KAGAWONG—December 1943, a badly damaged American bomber struggles to stay aloft over wartime Germany. At the controls is 21-year-old Second Lieutenant Charlie Brown. Half of his crew are wounded or dead. Suddenly, a Messerschmidt fighter pulls up on the bomber’s tail. German ace Franz Stigler is the pilot and with a simple the squeeze of a trigger he could have destroyed the young American crew.

What follows, “is truly a story about humanity coming out in the face of conflict,” stated Rick Nelson, curator of the Old Mill Heritage Centre Museum and a member of the Kagawong Cenotaph committee, as he provided a glimpse into the speech he will be delivering at the Remembrance Day ceremonies on November 11 at the Park Centre.

“My speech on Remembrance Day will be about the contents of a book, ‘Higher Call,’ that a member of the Cenotaph committee, Peter Fletcher, gave me to read a year ago,” said Mr. Nelson. “I was so moved, it was hard to read without getting emotional.”

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“The German pilot was Franz Stigler and his job was to shoot down enemy bombers,” said Mr. Nelson. “But in this case he spared an enemy bomber. The Allies’ role was to fly over Germany and hit targets with bombs, but 2nd LT. Brown’s plane had been hit by flak and he was hoping to get out of enemy territory and get back to England.”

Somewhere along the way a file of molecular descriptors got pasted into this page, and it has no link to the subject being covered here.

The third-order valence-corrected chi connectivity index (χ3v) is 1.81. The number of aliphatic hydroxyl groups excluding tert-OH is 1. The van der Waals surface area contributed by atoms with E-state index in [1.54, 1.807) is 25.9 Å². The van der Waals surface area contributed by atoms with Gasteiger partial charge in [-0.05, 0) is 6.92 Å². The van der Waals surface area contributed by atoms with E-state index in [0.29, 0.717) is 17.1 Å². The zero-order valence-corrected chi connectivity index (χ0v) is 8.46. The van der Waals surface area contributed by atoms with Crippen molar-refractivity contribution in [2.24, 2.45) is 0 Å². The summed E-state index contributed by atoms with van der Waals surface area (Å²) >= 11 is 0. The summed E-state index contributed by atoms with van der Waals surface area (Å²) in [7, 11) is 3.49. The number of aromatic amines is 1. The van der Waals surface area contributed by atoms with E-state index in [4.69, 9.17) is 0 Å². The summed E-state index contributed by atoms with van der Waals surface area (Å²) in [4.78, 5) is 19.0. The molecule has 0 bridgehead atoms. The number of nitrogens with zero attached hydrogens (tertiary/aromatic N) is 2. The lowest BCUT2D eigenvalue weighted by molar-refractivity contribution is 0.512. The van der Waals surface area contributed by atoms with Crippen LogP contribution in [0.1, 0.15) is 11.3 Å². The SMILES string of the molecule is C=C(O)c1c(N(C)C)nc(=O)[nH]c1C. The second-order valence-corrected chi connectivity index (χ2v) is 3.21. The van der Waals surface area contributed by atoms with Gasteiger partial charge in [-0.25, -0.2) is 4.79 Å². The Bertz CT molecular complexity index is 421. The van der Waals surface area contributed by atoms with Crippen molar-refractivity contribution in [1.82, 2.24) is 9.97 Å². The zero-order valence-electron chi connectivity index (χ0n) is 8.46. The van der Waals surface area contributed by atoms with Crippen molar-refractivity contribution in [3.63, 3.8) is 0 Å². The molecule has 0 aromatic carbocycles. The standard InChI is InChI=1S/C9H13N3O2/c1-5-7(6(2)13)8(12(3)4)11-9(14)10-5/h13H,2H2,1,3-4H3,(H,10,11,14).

“As I mentioned, the idea for my presentation at the Remembrance Day ceremony came from the cenotaph committee chair and Cold War veteran Peter Fletcher, who gave me a copy of the book. I was so moved by the story I knew it was what I wanted to talk about in my speech at the ceremony which also marks the 100th anniversary of the end of World War I,” said Mr. Nelson. “Every time I’ve seen Peter since he gave me the book he would ask, ‘have you read that book yet?’ He did this at a fish fry in Rockville this summer, ‘Have you got that book read yet,’ and I said ‘I’m working on it’,” laughed Mr. Nelson.

Pilots Charlie Brown and Franz Stigler had a fateful meeting in the skies over Germany.

Dianne Fraser, who is also on the cenotaph committee, told the Recorder she will be delivering a speech in tribute of nurse Edith Cavell. “Of course as part of the ceremony we will be focusing on the 100th anniversary of the ending of WWI. In my presentation I will be doing a tribute to nurse Edith Cavell, a British Nurse in World War I who was in Belgium when World War I started. She nursed many soldiers, whether they were British, German etc.” Edith Cavell was accused of treason, found guilty by a court-martial, “and was executed because she was helping enemy soldiers.”

“We will also be remembering Billings WW I veterans at the service,” said Ms. Fraser.

“After the Remembrance Day ceremonies everyone is invited to come to the Old Mill Heritage Centre Museum to see a CBC documentary on the book ‘Higher Call’,” continued Mr. Nelson. “The story is a true story of humanity in the face of battle.”

Mr. Nelson pointed out the two pilots met again 50 years ago. “I will be explaining in my speech about their encounter in the air and how they met again 50 years later.”

“Once I got the book and started reading it I couldn’t put it down,” said Mr. Nelson. “It made the top 10 New York Times best seller lists. I’m surprised no one has made a movie out of it—it has all the elements of a great story.”

As part of the Remembrance Day service, the Irish Regiment Honour Guard will be returning again this year to take part in the wreath laying ceremony, said Mr. Nelson.

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